Though his name was largely known only within the industry, Loren Janes appeared in “Spartacus,” the “Magnificent Seven,” “The Ten Commandments,” “How the West Was Won,” “It’s a Mad, Mad, Mad, Mad World,” “The Dirty Dozen,” “The Graduate,” “Planet of the Apes,” “The Poseidon Adventure,” “Back to the Future,” “To Live and Die in L.A.,” “Spider Man,” hundreds of movies and television shows in all.
He doubled for Jack Nicholson, Paul Newman, Frank Sinatra, Charles Bronson, John Wayne, Debbie Reynolds, Yul Brenner and McQueen over and over again.
The car chase scene in “Bullitt” — a jarring 10-minute adrenaline rush across the streets of San Francisco — became such a classic that it spawned its own subculture, websites, Google forums on where the scenes were shot, and an overlay for Google Maps that lets motorists retrace the chase route. In 2011, the Wall Street Journal even rented a Ford Mustang — albeit not the 1968 Ford Mustang GT used in the film — and took Janes on a slow-speed reenactment of the chase.
“Steve was a great driver, but he was only behind the wheel for about 10% of what you see on screen,” Janes confided during the reenactment. “He drove in scenes that required close-ups — but not in the ones that could kill him.”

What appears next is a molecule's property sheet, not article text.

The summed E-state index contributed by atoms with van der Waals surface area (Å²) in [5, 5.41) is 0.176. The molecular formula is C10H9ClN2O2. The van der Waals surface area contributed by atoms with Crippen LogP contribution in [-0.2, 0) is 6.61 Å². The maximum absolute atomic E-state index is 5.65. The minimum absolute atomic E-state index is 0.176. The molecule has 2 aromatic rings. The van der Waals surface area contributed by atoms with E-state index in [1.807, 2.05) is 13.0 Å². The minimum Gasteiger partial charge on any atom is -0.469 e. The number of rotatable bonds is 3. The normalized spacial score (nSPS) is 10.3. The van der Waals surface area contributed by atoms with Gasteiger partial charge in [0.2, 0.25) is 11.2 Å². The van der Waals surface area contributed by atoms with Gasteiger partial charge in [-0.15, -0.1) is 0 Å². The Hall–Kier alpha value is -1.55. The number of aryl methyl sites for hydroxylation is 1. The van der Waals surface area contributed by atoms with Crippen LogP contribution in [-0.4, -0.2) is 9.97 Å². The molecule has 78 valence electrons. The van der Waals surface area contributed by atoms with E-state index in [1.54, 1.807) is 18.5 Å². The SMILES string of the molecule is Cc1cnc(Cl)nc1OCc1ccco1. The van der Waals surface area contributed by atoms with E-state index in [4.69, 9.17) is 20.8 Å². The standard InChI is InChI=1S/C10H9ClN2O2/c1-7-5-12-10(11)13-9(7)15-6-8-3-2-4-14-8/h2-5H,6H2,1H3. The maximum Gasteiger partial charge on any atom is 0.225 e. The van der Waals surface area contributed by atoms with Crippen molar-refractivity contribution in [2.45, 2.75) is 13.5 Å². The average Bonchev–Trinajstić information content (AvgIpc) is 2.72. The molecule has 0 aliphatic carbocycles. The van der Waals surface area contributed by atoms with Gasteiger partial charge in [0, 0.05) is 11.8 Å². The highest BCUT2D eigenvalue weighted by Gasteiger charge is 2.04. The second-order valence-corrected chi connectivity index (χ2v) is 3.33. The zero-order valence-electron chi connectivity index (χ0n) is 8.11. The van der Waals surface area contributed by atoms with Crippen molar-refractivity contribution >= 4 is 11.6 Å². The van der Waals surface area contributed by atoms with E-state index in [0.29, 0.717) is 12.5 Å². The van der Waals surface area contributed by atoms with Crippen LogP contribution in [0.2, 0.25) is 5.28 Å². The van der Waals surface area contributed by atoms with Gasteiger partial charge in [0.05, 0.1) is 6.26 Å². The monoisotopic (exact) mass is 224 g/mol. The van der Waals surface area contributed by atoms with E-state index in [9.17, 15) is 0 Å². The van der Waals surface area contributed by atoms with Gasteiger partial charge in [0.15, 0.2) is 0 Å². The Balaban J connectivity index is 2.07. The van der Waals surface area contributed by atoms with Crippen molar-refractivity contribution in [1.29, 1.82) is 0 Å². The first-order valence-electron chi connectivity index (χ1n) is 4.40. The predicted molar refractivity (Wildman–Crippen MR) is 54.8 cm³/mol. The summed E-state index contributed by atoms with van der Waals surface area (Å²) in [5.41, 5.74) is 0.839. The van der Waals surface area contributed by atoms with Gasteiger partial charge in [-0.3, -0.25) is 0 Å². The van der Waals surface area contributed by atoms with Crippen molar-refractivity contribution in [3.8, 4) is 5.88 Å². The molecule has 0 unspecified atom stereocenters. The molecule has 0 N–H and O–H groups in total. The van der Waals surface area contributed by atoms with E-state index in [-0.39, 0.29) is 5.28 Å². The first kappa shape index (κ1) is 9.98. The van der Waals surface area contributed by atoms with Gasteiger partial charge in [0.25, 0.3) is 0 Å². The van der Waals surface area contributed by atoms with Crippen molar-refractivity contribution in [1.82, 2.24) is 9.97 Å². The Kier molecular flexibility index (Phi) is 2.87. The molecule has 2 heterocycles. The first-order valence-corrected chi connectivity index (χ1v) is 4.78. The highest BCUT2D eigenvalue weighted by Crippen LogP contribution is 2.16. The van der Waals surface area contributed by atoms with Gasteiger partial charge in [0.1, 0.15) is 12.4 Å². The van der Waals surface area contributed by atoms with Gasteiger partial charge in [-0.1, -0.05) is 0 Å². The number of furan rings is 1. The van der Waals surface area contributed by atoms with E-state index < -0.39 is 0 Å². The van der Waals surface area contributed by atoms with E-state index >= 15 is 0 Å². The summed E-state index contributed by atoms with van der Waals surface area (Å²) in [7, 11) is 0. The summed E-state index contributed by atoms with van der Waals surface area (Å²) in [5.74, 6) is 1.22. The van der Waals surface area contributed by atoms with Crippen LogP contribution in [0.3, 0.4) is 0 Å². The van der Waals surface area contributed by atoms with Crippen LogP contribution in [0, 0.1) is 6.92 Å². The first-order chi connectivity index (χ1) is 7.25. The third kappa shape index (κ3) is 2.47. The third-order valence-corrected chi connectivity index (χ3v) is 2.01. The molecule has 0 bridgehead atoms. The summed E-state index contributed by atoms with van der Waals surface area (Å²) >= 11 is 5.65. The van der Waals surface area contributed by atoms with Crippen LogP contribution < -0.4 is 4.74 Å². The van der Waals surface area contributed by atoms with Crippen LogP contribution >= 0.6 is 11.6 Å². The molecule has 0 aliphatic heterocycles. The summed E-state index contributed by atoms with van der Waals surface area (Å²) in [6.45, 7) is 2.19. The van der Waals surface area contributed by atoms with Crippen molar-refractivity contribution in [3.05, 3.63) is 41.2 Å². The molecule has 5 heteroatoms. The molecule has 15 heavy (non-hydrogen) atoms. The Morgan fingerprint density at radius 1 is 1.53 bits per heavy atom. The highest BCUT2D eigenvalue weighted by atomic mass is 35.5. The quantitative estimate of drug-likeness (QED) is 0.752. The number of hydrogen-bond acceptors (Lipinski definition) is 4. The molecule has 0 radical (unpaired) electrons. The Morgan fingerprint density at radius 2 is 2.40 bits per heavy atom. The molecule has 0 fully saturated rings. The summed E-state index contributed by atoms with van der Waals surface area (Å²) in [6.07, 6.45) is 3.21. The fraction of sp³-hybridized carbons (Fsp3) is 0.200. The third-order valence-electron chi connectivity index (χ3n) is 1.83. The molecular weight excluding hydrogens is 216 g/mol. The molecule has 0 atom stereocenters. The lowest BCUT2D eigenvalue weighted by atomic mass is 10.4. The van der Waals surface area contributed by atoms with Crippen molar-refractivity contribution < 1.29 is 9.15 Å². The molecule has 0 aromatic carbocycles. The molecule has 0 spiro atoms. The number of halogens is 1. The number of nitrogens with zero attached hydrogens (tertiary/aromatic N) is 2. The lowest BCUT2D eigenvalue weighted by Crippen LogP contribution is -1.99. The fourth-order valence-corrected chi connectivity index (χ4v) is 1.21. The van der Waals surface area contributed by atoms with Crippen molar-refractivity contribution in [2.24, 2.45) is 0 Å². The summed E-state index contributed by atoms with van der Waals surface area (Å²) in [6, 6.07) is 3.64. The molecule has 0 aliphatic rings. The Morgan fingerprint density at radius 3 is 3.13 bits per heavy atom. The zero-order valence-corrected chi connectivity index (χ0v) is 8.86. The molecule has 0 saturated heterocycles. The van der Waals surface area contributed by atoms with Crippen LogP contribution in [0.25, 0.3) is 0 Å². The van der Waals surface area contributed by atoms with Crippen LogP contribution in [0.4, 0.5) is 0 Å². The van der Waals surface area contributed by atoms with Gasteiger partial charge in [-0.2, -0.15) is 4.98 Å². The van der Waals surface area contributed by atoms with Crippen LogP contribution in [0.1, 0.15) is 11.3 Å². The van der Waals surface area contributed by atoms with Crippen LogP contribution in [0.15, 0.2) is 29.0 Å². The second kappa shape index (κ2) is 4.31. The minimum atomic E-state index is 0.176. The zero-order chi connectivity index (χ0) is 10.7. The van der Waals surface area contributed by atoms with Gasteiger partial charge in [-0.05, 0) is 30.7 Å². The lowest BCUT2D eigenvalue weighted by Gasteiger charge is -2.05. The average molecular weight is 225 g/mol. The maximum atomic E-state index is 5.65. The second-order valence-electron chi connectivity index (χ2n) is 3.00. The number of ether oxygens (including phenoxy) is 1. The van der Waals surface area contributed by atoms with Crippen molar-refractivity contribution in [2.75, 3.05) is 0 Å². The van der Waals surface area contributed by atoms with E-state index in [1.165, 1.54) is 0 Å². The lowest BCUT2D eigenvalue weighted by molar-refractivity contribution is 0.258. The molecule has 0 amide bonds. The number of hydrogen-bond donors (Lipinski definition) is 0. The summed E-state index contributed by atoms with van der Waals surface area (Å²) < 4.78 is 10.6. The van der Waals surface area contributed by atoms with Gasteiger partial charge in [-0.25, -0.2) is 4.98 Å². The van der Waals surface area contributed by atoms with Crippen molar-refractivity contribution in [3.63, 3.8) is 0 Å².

–excerpted from Steve Marble’s LA Times obit
Cracked Actor (Live, Los Angeles ’74)
Sweet Thing/Candidate (Live, Los Angeles ’74)
In honor and in celebration of Cracked Actor, the new live release from David Bowie’s infamously depraved yet musically stellar ’74 tour (the new album narrows in on one evening, his September 5th show at Los Angeles’ Universal Amphitheater, which I had the blearied pleasure of attending!), Riot Material scratched up a BBC documentary from that same tour, titled Cracked Actor: A Film About David Bowie. The 1975 film, viewable below, is directed by Alan Yentob.
Though New York for years has had an inspiringly lively and progressive jazz scene, Kamasi Washington, approaching the American cultural front, is singlehandedly making the form relevant once more. His forthcoming EP, Harmony of Difference, currently (and exclusively heard) in its own room at the Whitney, will surely set the stage for the long in coming Jazz Renaissance.
Hands down the best collaborative work at this year’s Biennial, and in fact the single best piece in the exhibition (no diss on an otherwise excellent affair, particularly floor 6), is Washington’s stellar “Truth” and the equally affecting film in accompaniment, Harmony of Difference, written and directed by AG Rojas. [Read More…]
Kerry James Marshall on the idea of representation, contemporary vision, and the elevation of Black imagination. [Read more…]
Chicano artist Harry Gamboa Jr. talks about the creation of No Movies with ASCO [Read more…]